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Betwixt and Between

Tuesday, 21 February 2006

Is it an awful thing to admit that I sometimes tire of discussing the Middle East?

I shudder even as I write this, but it is true. Sometimes I just want to talk about something else. And yet, I can’t help but scour the headlines daily for news about our homeland.

I never completely feel at home…in either place. I am a proud and loyal American. My family has been here for three generations, my grandfather served in the Army, and I consider myself American. And yet my Judaism sets me apart from the majority and I am keenly aware of a sense of otherness. When I am in Israel, I am set apart by both my American-ness (that is not really a word, of course.) and my Reform ideology. And still, I feel a sense of belonging there that I cannot describe.

So when I tire of the discussion, I feel guilty. Guilty because in fact I have no right to tire of a discussion that does not directly impact my physical well-being. It is rather chutzpadic of me to arbitrarily decide when I feel like thinking about the political mess in Israel and when I would rather pretend that it does not exist. You can bet that for Israelis, they would love to have the freedom to take a day off from the national tension that has become part and parcel of living in Israel.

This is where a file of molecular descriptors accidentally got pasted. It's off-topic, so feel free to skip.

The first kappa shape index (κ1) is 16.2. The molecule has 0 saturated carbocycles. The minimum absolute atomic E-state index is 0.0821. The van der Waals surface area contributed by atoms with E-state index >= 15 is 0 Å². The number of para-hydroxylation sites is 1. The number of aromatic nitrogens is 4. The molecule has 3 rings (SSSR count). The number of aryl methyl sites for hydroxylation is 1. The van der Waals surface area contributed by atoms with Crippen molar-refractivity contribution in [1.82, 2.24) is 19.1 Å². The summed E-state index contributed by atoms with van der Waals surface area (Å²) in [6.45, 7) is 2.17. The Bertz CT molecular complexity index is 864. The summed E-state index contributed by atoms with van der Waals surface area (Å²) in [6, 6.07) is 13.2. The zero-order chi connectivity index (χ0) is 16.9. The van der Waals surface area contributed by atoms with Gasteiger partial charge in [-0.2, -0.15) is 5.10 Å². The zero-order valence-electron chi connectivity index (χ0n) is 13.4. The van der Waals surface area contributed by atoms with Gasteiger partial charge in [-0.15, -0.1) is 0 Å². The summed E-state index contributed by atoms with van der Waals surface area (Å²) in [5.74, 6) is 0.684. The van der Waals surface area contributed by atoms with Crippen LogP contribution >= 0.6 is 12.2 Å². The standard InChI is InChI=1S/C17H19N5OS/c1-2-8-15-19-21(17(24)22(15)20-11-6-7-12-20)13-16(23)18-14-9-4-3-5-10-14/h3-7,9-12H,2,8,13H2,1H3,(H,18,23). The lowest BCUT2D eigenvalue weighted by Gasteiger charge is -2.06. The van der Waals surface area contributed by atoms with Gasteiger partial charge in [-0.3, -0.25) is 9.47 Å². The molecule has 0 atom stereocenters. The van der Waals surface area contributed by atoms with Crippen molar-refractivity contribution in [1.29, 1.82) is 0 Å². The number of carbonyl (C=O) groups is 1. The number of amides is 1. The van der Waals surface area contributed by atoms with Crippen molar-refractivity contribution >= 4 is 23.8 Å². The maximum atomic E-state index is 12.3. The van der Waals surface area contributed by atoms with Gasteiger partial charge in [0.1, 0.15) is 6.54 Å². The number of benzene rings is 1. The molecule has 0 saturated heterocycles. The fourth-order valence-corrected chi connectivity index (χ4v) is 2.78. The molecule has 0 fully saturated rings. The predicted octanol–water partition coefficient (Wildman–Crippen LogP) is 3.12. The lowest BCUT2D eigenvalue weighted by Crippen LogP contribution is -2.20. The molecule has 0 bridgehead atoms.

And so I once again direct you to Rabbi Daniel Gordis, whose dispatch this week once again elucidates so poignantly what it means to live in Israel. And I am particularly excited to report that Rabbi Gordis’s new book Coming Together, Coming Apart: A Memoir of Heartbreak and Promise in Israel is scheduled to be published this summer. If his earlier writings are any indication, this will be a passionate and insightful look into the soul of our people.

In the meantime, as the Psalmist urges,

Pray for the peace of Jerusalem; May those who love you prosper. May there be peace be within your walls, and prosperity within your palaces. (Psalm 122:6-7)

Amen v’amen.

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